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Apr 15, 2006 (Vol. 26, No. 8)

National Organization for Rare Disorders

URL:www.raredisease.org
  • Vast database
  • Unclear focus
The National Organization for Rare Disorders (NORD) is an organization with a title that provides no surprises. NORD hosts a database with information on over 1150 diseases that can be accessed in the free version (reviewed here) or in a subscription version that has more extensive reports. What I saw of the free site merited mention. Diseases are organized in hyperlinked fashion in an alphabetized index. Clicking on a disease name brings up the disease record containing data, including alternate names, subcategories of the disease, discussion, and links to organizations providing support relative to the disease. The site is a bit confusing in its aim, with technical descriptions apparently aimed at physicians and links to support sites aimed at patients and their families. While this spans quite a wide range of expertise, the upshot is that the needs of neither group is fully served, at least at the free site.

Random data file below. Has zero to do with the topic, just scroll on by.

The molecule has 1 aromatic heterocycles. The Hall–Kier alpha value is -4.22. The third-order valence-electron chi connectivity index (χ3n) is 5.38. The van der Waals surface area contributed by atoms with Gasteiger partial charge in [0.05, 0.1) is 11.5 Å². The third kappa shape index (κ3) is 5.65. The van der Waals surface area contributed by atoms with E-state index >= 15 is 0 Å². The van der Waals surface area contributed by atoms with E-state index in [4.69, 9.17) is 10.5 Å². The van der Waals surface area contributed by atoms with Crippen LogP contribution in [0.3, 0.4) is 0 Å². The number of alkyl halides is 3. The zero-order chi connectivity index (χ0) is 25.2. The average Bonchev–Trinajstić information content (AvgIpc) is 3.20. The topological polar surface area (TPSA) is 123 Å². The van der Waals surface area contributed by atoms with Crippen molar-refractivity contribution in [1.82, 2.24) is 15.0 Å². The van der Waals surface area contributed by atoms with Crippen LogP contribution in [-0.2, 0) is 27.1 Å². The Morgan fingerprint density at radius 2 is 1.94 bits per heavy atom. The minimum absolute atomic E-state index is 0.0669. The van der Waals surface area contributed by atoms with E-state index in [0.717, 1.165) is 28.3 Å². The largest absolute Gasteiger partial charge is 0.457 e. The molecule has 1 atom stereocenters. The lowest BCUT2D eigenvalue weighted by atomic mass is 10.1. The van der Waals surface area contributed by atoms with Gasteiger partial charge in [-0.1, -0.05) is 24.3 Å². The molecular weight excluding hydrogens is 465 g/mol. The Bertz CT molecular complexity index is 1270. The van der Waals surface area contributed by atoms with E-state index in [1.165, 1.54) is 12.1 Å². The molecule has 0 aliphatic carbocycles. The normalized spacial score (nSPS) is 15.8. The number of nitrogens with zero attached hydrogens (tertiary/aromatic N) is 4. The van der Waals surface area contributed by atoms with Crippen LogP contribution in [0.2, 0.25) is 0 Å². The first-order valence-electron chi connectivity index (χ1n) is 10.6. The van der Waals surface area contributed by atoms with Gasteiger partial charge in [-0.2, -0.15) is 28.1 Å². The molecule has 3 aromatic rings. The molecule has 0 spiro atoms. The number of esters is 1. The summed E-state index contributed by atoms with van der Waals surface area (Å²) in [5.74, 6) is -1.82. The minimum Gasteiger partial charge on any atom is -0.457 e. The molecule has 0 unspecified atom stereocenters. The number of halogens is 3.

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*The opinions expressed are solely those of the author(s) and should not be construed as reflecting the viewpoints of the publisher, Genetic Engineering & Biotechnology News, Mary Ann Liebert, Inc., the publishing house, or employees and affiliates thereof.

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Scientifically Studying Ecstasy

MDMA (commonly known as the empathogen “ecstasy”) is classified as a Schedule 1 drug, which is reserved for compounds with no accepted medical use and a high abuse potential. Two researchers from Stanford, however, call for a rigorous scientific exploration of MDMA's effects to identify precisely how the drug works, the data from which could be used to develop therapeutic compounds.

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